Lovin’ Butter

Oooh…where are your margins when it comes to lovin’ butter, or are you already an expert at spreading love generously?

The desire to be loved is part of human nature. It can be felt in varying degrees by the people we interact with in our lives. To love is what we all have the capability to do, although some may struggle to express it more than others. Some come from damaged loving experiences and can hardly be pleasant, let alone love others, while others are exploding with so much love, that no one can escape their exuberant spirit of acceptance and radiant energy of love. Loving better is something we all can do.

Being kind and considerate toward another may become less of an importance. Over time, a relationship can deteriorate without even realizing it. Suddenly the relationship may have more arguments and less care between the people involved. If a relationship of any kind between two people is worth salvaging, a person will try to identify what is causing the problem and take steps to try to find a compromise. Realizing that there is a communication issue can open the door to finding out what the underlying problem is. There may be a lapse in consideration for the other as the person is taken for granted or used overstepping boundaries. The first step to repairing a relationship is realizing there is a problem and identifying it with a sincere desire to amend the difference. Step back and reevaluate the situation and your own response. What is it that you are finding yourself doing? What does the other person really need from you? Maybe your approach is not the best one and you don’t even realize it. Don’t worry. Things are not toast. We know you are in a jam. Let’s roll up our sleeves and take a closer look.

Here are a few things to evaluate:

Do you find yourself judging the other person?

Do you tell them often what they should do?

Do you do all the talking?

Are you always negative?

Do you negate what they have to say frequently?

Are you invading their privacy or treading into sensitive areas?

How often do you follow-up on their problems they mention to you?

How often do you delve into areas you can offer to help?

Are there ways you can be more thoughtful?

Do you speak well about them to others?

Do you make time for them?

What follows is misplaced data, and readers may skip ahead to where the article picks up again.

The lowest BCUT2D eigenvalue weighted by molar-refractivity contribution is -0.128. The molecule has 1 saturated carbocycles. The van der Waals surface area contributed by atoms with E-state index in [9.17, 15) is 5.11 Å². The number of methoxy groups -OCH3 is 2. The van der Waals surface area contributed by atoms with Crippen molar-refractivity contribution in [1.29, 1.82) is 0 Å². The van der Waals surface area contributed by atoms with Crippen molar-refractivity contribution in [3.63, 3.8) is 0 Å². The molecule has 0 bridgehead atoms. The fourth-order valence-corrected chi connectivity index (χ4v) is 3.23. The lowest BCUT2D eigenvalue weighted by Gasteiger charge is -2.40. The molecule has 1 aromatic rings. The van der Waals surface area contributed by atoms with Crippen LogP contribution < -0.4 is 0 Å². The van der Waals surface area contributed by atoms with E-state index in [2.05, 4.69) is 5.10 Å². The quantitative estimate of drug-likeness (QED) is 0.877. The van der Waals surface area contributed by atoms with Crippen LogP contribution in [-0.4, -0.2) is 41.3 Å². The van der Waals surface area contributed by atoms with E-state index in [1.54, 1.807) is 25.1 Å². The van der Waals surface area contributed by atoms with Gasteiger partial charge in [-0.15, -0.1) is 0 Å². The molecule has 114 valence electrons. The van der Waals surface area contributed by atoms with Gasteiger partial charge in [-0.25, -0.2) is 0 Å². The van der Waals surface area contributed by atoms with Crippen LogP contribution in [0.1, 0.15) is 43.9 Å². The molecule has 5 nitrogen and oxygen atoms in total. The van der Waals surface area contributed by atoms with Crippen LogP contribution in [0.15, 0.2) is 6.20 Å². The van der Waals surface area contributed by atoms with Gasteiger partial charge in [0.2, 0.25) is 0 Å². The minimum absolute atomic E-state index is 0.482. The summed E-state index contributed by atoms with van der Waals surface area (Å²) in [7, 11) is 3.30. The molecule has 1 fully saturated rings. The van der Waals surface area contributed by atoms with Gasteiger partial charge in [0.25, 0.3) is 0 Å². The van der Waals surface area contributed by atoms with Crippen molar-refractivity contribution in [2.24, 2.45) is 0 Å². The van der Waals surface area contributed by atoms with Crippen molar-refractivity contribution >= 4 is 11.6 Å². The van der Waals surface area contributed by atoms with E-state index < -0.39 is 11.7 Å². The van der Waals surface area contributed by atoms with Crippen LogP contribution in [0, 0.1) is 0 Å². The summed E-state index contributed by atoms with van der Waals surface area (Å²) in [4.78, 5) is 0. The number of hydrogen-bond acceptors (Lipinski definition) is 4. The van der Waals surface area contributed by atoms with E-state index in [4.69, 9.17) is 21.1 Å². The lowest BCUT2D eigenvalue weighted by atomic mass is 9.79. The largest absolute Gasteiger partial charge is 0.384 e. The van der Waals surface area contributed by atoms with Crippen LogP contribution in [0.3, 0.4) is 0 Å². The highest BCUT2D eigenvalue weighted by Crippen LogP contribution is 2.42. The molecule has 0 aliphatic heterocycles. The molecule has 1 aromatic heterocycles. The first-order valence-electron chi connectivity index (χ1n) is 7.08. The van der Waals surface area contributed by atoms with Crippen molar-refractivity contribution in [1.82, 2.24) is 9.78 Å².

Are you dependable?

Do you treat them without expecting something in return?

Relationships naturally occur and it is not typical that we analyze the person we are spending time with—we just interact and love them naturally. If you can become aware of what it is that makes them feel loved, you can “love them better”.  Men for example do not respond as much to verbally being told “I love you”. They need to know they are appreciated and are valued by what they do. A woman, on the other hand, prefers to be listened to and have time spent with them without distractions. Each person is unique and have their own recipe in what they respond to best.

Communication styles can contribute significantly to relationships. Respectfulness towards another person often is communicated in how we speak to them. What is your tone of voice? What words do you use? How can you adjust these? Affirmations can be beneficial to any relationship. By steering away from negative comments and criticism, and recognizing the blessings others bring with their presence, you can breathe positivity into a relationship which can only move it on a better road. Be thankful and express your gratitude frequently more than complaints. Finally, how sincere are you when you communicate? Loving relationships are based on truth and it is surprising how transparent words are which are not meant, often by the actions which support them.

Love is also expressed with nonverbal communication. It can be as simple as smiling more frequently, being more affectionate, or doing acts of kindness. Acts of generosity toward another person, whether big or small, show care by expressing kindness as an act of love. Perhaps you can find a way to help another person to make their life easier. Are you the type who is always busy or finds interruptions a bother? Try to be more approachable and make time. It only takes seconds for body language to be read, which can communicate receptiveness, openness, and warmth. It also can show offense which is an indication you need to try another approach or react differently. Being able to recognize these indicators and respond to them is a way to show you respect the other person. Facial and body expressions are best read in person and are invaluable at interpreting how a person feels. Use these body expressions and facial indicators to help understand how receptive a person is and to read boundaries they have. Realizing that “STOP” really means “STOP” and “NO” really means “NO” needs to be followed for relationships to be successful. This can be communicated in words or non-verbally. Thoughtfulness is always thinking of the other person first in an unselfish manner. It is loving another as well as you would like to be loved, if not better. Lovin’ butter means livin’ better.

Putting love into action and modifying your communication will help let the other person know they are valued and are special. It will also give them the dignity they deserve and show acceptance. Express love without reserves by going beyond the “margarines” and express it “butter”.


Love to read and learn more? Shop affiliate links!

4 Essential Keys to Effective Communication in Love, Life, Work–Anywhere!:
Including the “12-Day Communication Challenge!”

by Bento C. Leal III

Simply Said: Communicating Better at Work and Beyond
by Jay Sullivan

Interplay: The Process of Interpersonal Communication
by Ronald Adle, Lawrence Rosenfeld, Russell Proctor II


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